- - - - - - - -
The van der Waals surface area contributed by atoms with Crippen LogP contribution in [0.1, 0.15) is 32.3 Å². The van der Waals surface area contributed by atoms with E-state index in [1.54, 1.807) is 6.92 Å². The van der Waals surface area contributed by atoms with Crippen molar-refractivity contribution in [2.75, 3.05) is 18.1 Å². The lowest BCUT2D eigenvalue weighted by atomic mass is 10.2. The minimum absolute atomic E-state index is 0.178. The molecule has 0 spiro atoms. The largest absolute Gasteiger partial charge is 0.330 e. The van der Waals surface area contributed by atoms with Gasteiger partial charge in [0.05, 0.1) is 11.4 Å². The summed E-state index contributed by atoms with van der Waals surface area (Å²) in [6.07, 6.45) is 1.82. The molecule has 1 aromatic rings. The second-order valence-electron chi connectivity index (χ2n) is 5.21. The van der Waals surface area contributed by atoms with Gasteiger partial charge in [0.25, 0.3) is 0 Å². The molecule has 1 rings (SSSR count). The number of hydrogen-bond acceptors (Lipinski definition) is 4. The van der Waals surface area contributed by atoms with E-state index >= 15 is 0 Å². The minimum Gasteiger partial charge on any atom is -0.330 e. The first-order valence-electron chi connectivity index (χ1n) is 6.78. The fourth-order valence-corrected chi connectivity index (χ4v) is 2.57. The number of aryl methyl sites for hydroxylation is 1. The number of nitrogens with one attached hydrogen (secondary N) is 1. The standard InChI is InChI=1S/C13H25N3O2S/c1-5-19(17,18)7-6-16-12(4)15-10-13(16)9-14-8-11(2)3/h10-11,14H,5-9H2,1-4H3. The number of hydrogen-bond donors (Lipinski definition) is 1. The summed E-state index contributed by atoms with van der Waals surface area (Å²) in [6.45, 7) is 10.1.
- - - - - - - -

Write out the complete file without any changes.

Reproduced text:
The van der Waals surface area contributed by atoms with Crippen LogP contribution in [0.1, 0.15) is 32.3 Å². The van der Waals surface area contributed by atoms with E-state index in [1.54, 1.807) is 6.92 Å². The van der Waals surface area contributed by atoms with Crippen molar-refractivity contribution in [2.75, 3.05) is 18.1 Å². The lowest BCUT2D eigenvalue weighted by atomic mass is 10.2. The minimum absolute atomic E-state index is 0.178. The molecule has 0 spiro atoms. The largest absolute Gasteiger partial charge is 0.330 e. The van der Waals surface area contributed by atoms with Gasteiger partial charge in [0.05, 0.1) is 11.4 Å². The summed E-state index contributed by atoms with van der Waals surface area (Å²) in [6.07, 6.45) is 1.82. The molecule has 1 aromatic rings. The second-order valence-electron chi connectivity index (χ2n) is 5.21. The van der Waals surface area contributed by atoms with Gasteiger partial charge in [0.25, 0.3) is 0 Å². The molecule has 1 rings (SSSR count). The number of hydrogen-bond acceptors (Lipinski definition) is 4. The van der Waals surface area contributed by atoms with E-state index >= 15 is 0 Å². The minimum Gasteiger partial charge on any atom is -0.330 e. The first-order valence-electron chi connectivity index (χ1n) is 6.78. The fourth-order valence-corrected chi connectivity index (χ4v) is 2.57. The number of aryl methyl sites for hydroxylation is 1. The number of nitrogens with one attached hydrogen (secondary N) is 1. The standard InChI is InChI=1S/C13H25N3O2S/c1-5-19(17,18)7-6-16-12(4)15-10-13(16)9-14-8-11(2)3/h10-11,14H,5-9H2,1-4H3. The number of hydrogen-bond donors (Lipinski definition) is 1. The summed E-state index contributed by atoms with van der Waals surface area (Å²) in [6.45, 7) is 10.1.